Textile Technology (तन्तुकार्यम्)

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Most historians of pre-British India agree that India of that time was not only an agricultural, but also an industrial society. And a survey of Indian technologies cannot be complete without some discussion of textiles, the great industrial enterprise of pre-British India. Up to 1800, India was the world’s leading producer and exporter of textiles. This production was almost entirely based on techniques that could be operated at the level of the individual or the family. Spinning of yarn was an activity in which perhaps whole of India participated. According to an observer from Manchester, Arno Pearse, who in 1930 visited India to study its cotton industry, there were probably 5 crore spinning wheels (charkhas) intermittently at work even then. And this simple small wheel was so efficient that till the early decades of the 19th century, a widowed mother could still maintain a whole family in reasonable manner by spinning on the charkha for a few hours a day. Weaving was a relatively more specialised activity. However, the number of those belonging to the weaver castes was smaller in comparison to those from the cultivating castes. Early 19th century data for certain districts of South India indicate that each district had around 20,000 looms. Arno Pearse in 1930 estimated the number of handlooms operating in India to be in the vicinity of 20 lakhs.[1]

परिचयः ॥ Introduction

The term textile is derived from the Latin word 'texere' which means, 'to weave'. It refers to woven (i.e. interlaced warp-weft) fabrics. And 'fabric' is a generic term for all fibrous constructions.[2]

According to documented research, there were vast regions of India which specialised in specific types of fabrics. Each of these areas developed techniques of weaving, bleaching, dyeing and painting etc., which were indigenous to the region, and also had its own characteristic designs, motifs and symbols. For example, in Western India alone, Sironj in Rajasthan and Burhanpur in Khandesh were major centres of cotton painting; cheap printed cottons came from Ahmedabad; woollens including the extra-ordinary Cashmere Shawls were produced in Kashmir; true silks were worked as patolas at Patan in Gujarat and so on. These dispersed and diverse techniques were so optimised that textile produced in Britain through the technologies of industrial revolution could hardly match the Indian textiles in quality or price.[1]

Use of Ethnology to Document Technology

The absence of substantial material remains need not be a deterrent in the documentation of a traditional technology. Since material artifacts and a living craft tradition are both subject to an inner logic which shapes the nature of innovation accepted and the norms which guide selectivity in obsolescence, a wide data base of ethnological evidence which lends itself to selective usage can be used to identify the constituents of a tradition which existed at a remote period of time in India.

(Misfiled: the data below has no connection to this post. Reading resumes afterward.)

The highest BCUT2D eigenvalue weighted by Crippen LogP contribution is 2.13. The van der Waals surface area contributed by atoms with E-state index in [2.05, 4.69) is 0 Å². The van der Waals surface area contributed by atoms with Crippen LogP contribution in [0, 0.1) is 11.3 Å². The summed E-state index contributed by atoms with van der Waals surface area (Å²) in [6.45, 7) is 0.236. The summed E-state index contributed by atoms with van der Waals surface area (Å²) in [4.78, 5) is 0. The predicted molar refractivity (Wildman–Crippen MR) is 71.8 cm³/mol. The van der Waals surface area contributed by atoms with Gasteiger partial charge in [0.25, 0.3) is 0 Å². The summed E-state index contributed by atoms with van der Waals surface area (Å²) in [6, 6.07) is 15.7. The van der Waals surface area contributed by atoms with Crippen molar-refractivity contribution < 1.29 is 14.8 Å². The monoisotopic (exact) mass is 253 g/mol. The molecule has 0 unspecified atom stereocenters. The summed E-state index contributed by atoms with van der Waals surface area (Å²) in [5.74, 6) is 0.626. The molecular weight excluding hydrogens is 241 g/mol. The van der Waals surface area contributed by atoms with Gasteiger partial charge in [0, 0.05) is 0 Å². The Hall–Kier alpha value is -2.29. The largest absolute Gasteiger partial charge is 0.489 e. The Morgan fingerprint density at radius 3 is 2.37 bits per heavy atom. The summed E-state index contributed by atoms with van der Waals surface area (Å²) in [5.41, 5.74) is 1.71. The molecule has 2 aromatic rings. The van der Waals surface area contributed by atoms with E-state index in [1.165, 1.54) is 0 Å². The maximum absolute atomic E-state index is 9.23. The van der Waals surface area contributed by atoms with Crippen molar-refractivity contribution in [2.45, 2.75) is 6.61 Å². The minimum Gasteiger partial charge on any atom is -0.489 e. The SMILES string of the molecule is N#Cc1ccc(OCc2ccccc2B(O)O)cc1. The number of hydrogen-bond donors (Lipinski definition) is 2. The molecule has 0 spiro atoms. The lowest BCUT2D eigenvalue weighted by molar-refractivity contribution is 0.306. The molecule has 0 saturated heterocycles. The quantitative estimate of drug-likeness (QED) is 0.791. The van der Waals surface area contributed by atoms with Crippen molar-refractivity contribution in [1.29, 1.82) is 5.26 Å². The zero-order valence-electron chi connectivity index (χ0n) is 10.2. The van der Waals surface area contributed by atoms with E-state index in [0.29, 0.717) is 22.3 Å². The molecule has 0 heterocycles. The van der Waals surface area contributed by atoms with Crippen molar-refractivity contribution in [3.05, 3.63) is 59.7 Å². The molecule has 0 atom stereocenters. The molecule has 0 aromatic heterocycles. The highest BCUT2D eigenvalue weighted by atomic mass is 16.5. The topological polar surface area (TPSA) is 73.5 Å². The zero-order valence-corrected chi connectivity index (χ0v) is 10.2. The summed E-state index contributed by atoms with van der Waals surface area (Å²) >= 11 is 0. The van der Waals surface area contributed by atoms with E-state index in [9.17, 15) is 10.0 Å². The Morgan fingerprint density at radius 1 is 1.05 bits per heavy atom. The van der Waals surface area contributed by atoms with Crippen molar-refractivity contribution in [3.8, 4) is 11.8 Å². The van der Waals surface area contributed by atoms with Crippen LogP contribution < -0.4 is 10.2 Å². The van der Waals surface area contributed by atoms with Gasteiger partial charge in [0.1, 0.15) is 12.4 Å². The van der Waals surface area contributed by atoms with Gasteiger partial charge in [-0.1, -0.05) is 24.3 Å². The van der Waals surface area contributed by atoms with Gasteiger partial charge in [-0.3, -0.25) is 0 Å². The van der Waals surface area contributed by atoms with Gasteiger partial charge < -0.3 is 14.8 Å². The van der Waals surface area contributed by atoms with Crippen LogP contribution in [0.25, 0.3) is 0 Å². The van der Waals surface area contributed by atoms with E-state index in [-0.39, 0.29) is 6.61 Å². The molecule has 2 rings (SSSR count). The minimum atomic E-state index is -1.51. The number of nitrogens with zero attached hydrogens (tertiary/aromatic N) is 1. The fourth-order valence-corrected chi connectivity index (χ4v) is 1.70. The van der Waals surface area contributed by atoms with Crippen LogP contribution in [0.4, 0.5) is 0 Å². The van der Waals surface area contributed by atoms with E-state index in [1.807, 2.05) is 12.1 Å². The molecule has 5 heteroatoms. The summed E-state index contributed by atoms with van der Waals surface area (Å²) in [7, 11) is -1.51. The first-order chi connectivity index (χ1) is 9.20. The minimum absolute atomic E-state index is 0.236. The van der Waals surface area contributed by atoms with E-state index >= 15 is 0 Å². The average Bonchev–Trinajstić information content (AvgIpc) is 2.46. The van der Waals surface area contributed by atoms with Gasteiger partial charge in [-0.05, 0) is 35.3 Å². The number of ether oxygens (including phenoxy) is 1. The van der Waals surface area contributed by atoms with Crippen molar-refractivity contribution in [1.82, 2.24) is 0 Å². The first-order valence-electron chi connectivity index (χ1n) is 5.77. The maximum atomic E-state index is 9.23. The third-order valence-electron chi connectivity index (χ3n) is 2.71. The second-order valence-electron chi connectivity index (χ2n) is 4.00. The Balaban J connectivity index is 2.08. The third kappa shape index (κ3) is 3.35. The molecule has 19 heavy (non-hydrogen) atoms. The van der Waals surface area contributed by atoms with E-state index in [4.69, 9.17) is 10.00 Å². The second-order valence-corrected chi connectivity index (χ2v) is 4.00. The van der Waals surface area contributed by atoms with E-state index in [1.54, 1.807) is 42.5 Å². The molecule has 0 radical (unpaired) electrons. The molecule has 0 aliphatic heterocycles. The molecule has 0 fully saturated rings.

Accordingly, in the book 'History of Technology in India', Lotika Varadarajan and Krishna Amin document the history of Indian Textile Technology with the help of the vibrancy of craft tradition both in terms of techniques, processes, tools and implements as well as that of hereditary skills transmitted across generations.

This article that is largely based on the above mentioned chapter of the book 'History of Technology in India' explores the development in the area of textile technology by delving into 3 of it's major components ie.

  1. Fibre.
  2. Natural dye.
  3. Loom structure.[2]


The Yajnavalkya Smrti and the Mahabharata are known to mention bark cloth worn by ascetics known as Valkala. Both these texts refer to a bark cloth, potti in usage in the districts of Ganjam in Orissa and Vishakhapatnam in Andhra Pradesh. However, it is not clear if this has been confused with the woven bast fibre, pata (पाट) which, according to Professor R.S. Singh is derived from a plant of the Malvaceae family, the fabric being called Patu (पाटु).

This confusion is a result of a common terminology, pat/patta/putta for silk as well as jute. B. N. Singh has demonstrated that patta can be taken as a reference to a cloth woven from a variety of bast fibres. Initially it was derived from plants of the Malvaceae, shifting later to the Hibiscus cannibinus grouping. However, after the 4th century A. D. the term patta was imbued with the connotation of silk. It is possible that the Bengali term pat for Jute was coined because of the glossy appearance of the fibre.

That apart, it is also noted that in South India, bark of Antiaris toxicara (Upas tree) is soaked and beaten into cloth.

However, overall, the fibres used in India can be accommodated within the categories of,

  1. Bast
  2. Wool
  3. Silk
  4. Cotton

This survey excludes bark cloth and also, felt or namda (नांदा), which is non-woven and therefore, may be classified as a fabric rather than a textile.[2]

Bast Fibres

The term bast fibre covers the category of strong ligneous fibres separated by the process of retting from certain parts of plant tissue. The most important among them include

  1. Flax
  2. Hemp
  3. Jute
  4. Ramie

For the proper utilisation of such fibres, the precise point at which further decomposition has to be arrested has to be accurately guaged. Fibres may be either woven into clothing or be diverted to the manufacture of cordage and meeting.